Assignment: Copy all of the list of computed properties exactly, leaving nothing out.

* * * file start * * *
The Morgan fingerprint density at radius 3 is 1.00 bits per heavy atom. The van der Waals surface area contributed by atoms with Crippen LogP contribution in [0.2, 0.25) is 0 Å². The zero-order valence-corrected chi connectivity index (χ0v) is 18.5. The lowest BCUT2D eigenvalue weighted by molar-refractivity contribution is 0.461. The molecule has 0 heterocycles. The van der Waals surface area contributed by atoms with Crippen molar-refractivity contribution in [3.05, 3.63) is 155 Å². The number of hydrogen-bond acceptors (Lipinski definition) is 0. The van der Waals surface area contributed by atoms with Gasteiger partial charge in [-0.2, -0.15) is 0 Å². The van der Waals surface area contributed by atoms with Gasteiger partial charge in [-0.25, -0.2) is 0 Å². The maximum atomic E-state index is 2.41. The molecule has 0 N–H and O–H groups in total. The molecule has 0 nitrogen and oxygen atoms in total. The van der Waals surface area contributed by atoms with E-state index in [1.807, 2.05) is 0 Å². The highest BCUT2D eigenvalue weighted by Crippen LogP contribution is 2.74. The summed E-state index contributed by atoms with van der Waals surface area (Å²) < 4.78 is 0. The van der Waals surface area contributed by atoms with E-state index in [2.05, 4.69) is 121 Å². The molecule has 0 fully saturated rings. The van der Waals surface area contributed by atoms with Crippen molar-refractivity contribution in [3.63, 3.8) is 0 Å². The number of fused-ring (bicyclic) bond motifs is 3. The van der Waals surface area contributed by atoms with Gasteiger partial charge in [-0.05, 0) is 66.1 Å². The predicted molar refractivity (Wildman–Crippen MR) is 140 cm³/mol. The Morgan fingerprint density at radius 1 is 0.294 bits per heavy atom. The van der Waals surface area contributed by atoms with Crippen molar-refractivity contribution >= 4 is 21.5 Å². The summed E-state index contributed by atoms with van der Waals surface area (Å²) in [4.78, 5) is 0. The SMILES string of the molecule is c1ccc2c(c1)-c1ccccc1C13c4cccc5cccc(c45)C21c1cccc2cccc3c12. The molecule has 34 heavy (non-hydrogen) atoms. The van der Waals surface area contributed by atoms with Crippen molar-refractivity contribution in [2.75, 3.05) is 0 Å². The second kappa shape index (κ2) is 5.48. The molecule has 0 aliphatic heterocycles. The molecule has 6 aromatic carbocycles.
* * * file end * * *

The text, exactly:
The Morgan fingerprint density at radius 3 is 1.00 bits per heavy atom. The van der Waals surface area contributed by atoms with Crippen LogP contribution in [0.2, 0.25) is 0 Å². The zero-order valence-corrected chi connectivity index (χ0v) is 18.5. The lowest BCUT2D eigenvalue weighted by molar-refractivity contribution is 0.461. The molecule has 0 heterocycles. The van der Waals surface area contributed by atoms with Crippen molar-refractivity contribution in [3.05, 3.63) is 155 Å². The number of hydrogen-bond acceptors (Lipinski definition) is 0. The van der Waals surface area contributed by atoms with Gasteiger partial charge in [-0.2, -0.15) is 0 Å². The van der Waals surface area contributed by atoms with Gasteiger partial charge in [-0.25, -0.2) is 0 Å². The maximum atomic E-state index is 2.41. The molecule has 0 N–H and O–H groups in total. The molecule has 0 nitrogen and oxygen atoms in total. The van der Waals surface area contributed by atoms with E-state index in [1.807, 2.05) is 0 Å². The highest BCUT2D eigenvalue weighted by Crippen LogP contribution is 2.74. The summed E-state index contributed by atoms with van der Waals surface area (Å²) < 4.78 is 0. The van der Waals surface area contributed by atoms with E-state index in [2.05, 4.69) is 121 Å². The molecule has 0 fully saturated rings. The van der Waals surface area contributed by atoms with Crippen molar-refractivity contribution in [3.63, 3.8) is 0 Å². The number of fused-ring (bicyclic) bond motifs is 3. The van der Waals surface area contributed by atoms with Gasteiger partial charge in [-0.05, 0) is 66.1 Å². The predicted molar refractivity (Wildman–Crippen MR) is 140 cm³/mol. The Morgan fingerprint density at radius 1 is 0.294 bits per heavy atom. The van der Waals surface area contributed by atoms with Crippen molar-refractivity contribution >= 4 is 21.5 Å². The summed E-state index contributed by atoms with van der Waals surface area (Å²) in [4.78, 5) is 0. The SMILES string of the molecule is c1ccc2c(c1)-c1ccccc1C13c4cccc5cccc(c45)C21c1cccc2cccc3c12. The molecule has 34 heavy (non-hydrogen) atoms. The van der Waals surface area contributed by atoms with Crippen molar-refractivity contribution in [2.75, 3.05) is 0 Å². The second kappa shape index (κ2) is 5.48. The molecule has 0 aliphatic heterocycles. The molecule has 6 aromatic carbocycles.